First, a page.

Governance rules provide a natural-language description of the criteria that are used to determine whether data assets are compliant with business objectives. Governance rules are not enforced by IBM Knowledge Catalog. However, you can relate governance rules to enforceable rules, such as data protection rules and data quality rules.
Example: Customer name must not be null.
|Data protection rules||Data protection rules define how to control access to data based on users and asset properties and assigned governance artifacts. Data protection rules define who can see what data.
Within data protection rules, you can include classifications, data classes, business terms, or tags to identify the data to control. You specify to deny access to data or to mask sensitive data values. Data protection rules are automatically enforced in governed catalogs only. Data protection rules are not organized or controlled by categories.
Example: Mask columns that are assigned the Passport Identifier business term.
|Data location rules (experimental)||Data location rules control access to data based on their physical and sovereign locations, on users and asset properties, and assigned governance artifacts.
Data location rules control who can see what data. Within data location rules, you can specify the direction the data is leaving from or coming to a physical or sovereign location. You can also include classifications, data classes, business terms, or tags to identify the data to control. You specify to allow access to data or to mask sensitive data values. Data location rules are automatically enforced in all governed catalogs. Data location rules are not organized or controlled by categories.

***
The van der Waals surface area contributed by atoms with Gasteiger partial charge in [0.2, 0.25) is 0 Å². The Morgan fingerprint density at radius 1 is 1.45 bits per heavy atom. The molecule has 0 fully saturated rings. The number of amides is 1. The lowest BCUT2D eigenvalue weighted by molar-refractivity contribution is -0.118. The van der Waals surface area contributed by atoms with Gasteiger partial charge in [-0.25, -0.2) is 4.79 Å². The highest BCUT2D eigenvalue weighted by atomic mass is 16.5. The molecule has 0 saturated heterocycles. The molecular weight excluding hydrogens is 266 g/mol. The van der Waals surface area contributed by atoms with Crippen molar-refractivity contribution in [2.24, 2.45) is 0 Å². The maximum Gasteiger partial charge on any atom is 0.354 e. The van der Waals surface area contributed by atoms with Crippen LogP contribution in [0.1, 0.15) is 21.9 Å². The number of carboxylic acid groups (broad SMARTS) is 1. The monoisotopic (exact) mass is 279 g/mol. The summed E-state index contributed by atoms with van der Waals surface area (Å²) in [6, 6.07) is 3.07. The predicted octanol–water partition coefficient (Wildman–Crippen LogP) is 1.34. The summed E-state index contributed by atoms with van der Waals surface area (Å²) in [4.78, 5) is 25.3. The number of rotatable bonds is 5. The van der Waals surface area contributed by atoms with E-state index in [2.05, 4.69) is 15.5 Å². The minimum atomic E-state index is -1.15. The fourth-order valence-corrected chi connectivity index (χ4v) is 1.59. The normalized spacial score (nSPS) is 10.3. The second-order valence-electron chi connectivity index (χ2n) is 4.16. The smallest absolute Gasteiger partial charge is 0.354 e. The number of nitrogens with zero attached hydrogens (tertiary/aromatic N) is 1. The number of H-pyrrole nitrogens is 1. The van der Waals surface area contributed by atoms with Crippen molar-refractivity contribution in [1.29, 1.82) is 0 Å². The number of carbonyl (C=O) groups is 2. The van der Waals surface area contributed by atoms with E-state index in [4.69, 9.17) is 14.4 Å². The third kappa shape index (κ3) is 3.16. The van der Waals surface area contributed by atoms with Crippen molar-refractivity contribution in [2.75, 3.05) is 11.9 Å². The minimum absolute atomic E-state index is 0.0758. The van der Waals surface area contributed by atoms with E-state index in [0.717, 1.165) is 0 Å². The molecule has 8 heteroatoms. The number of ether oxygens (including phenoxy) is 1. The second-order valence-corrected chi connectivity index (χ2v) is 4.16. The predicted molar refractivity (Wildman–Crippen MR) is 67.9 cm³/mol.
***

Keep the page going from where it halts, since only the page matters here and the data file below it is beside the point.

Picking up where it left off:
Example: Mask columns that are assigned the Personal Identifiable Information business term in a data asset leaving Germany and accessed in other countries.
Governance artifacts are scoped to IBM Knowledge Catalog catalogs in the same IBM Cloud account.
You must have the specific Cloud Pak for Data service permissions to work with governance artifacts. See Required permissions.
Some IBM Knowledge Catalog plans have limits on the number of governance artifacts of a specific type that you can create.
Watch this short video to learn about the policies features.
This video provides a visual method to learn the concepts and tasks in this documentation.